William Kersten | Reno, NV United States | 03/07/2001
(4 out of 5 stars)
"I have always liked this film, even though checking through reference books one may find critical comments. It is true that a mistake was made in changing H.P Lovecraft's setting from New England (which of course was the deeply-felt source of all of his horror concepts) to England itself. And the story does not do full justice to his brilliant original, which is a classic of horror-literature. But that aside, the film is extremely atmospheric, and has strong performances by Karloff and all the other actors (including Nick Adams, who despite odd casting does a decent job as a modern American adrift in a strange old-world setting). And on top of that it has one of the eeriest scenes in all horror films, where Nick Adams and the beautiful Susan Farmer sneak into a greenhouse, which is a source of mystery throughout the entire film, and discover a menagerie of mutated monsters, illuminated only by flashlight. This scene is a high-water mark in monster special FX, even though it is very brief. Definitely worth owning in a DVD quality release!"
Typical 60s AIP Brit-Horror
J. L. Probert | 02/11/2002
(3 out of 5 stars)
"Whether or not you like the style of the films AIP made in the UK in the mid-sixties will determine what you think of this. Nick Adams arrives in the cosy little English village of Arkham and discovers peculiar goings-on up at a big old house where Boris Karloff is creating strange mutated things in his greenhouse with the aid of a glowing green meteorite. Boris's wife is starting to mutate as well and she manages to go on the rampage and get her face melted before the whole thing ends predictably in flames. Daniel Haller's exercise in adapting Lovecraft was presumably filmed around Bray studios as the house used for the exterior shots is none other than Oakley Court, the location used for many a classic British horror film including The Reptile, Vampyres and The Rocky Horror Picture Show.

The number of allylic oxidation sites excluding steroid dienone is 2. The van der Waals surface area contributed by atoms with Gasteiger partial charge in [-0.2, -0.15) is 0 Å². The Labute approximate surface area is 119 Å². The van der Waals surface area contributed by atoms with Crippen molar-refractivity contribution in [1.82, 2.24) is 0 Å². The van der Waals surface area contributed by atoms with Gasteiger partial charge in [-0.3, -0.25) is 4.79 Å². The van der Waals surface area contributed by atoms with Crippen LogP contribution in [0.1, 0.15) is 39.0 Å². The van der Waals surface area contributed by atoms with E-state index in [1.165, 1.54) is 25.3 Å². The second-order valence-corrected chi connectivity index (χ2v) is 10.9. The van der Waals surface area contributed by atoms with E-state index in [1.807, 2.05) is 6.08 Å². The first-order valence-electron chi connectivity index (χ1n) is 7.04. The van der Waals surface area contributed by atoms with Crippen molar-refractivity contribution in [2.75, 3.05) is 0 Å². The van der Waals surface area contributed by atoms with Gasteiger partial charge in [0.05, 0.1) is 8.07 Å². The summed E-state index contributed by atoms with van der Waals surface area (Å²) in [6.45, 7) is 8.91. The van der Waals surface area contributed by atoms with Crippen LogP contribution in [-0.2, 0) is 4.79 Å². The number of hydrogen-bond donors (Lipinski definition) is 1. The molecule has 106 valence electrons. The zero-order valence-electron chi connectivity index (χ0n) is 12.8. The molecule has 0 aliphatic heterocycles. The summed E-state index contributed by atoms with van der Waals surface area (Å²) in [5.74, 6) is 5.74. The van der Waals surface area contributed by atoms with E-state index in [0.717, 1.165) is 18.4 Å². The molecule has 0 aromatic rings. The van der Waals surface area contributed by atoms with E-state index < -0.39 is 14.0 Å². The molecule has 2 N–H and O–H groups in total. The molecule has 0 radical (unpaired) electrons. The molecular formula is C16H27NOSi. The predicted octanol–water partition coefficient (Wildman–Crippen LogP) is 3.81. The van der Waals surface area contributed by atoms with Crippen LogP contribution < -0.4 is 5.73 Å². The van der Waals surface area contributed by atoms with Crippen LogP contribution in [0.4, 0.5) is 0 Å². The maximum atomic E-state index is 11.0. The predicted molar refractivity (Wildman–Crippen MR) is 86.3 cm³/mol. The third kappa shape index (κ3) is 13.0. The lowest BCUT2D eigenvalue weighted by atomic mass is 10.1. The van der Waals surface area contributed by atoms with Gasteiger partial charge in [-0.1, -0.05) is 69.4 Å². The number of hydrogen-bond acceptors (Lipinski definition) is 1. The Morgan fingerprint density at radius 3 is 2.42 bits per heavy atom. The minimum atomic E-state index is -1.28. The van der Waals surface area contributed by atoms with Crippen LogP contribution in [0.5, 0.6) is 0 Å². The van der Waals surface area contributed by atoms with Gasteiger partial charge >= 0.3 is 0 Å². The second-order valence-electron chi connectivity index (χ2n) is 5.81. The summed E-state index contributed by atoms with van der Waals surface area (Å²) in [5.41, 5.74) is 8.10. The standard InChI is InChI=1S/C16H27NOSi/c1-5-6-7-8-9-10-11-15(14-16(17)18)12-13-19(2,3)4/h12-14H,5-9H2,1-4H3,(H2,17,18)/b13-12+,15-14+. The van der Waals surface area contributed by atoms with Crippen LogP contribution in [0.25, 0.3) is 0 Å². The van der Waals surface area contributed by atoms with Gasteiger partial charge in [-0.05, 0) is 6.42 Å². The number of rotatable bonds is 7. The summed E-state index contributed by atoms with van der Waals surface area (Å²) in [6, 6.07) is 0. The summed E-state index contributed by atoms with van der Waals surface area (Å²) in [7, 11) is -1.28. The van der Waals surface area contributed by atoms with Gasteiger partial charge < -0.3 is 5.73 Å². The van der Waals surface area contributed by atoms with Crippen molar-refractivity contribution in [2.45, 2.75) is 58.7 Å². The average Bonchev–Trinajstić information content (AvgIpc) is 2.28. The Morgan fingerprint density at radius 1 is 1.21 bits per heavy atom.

As a piece of filmic Lovecraft the picture doesn't really work. If, however, you want a well-preserved widescreen slice of mid-sixties Brit horror then look no further. MGM's print has a few scratches but the colour photography in the opening scenes of the railway station and the village must look as good as (if not better than) when the film was first released. The special effects are what you would expect from this time period - psychedelic colour filters and rubber puppets twisted into funny shapes to simulate the greenhouse mutations. Good value for money, even if the only extras are a trailer and chapter selections."
Nice DVD edition of uneven Karloff occult thriller
Surfink | Racine, WI | 02/09/2002
(4 out of 5 stars)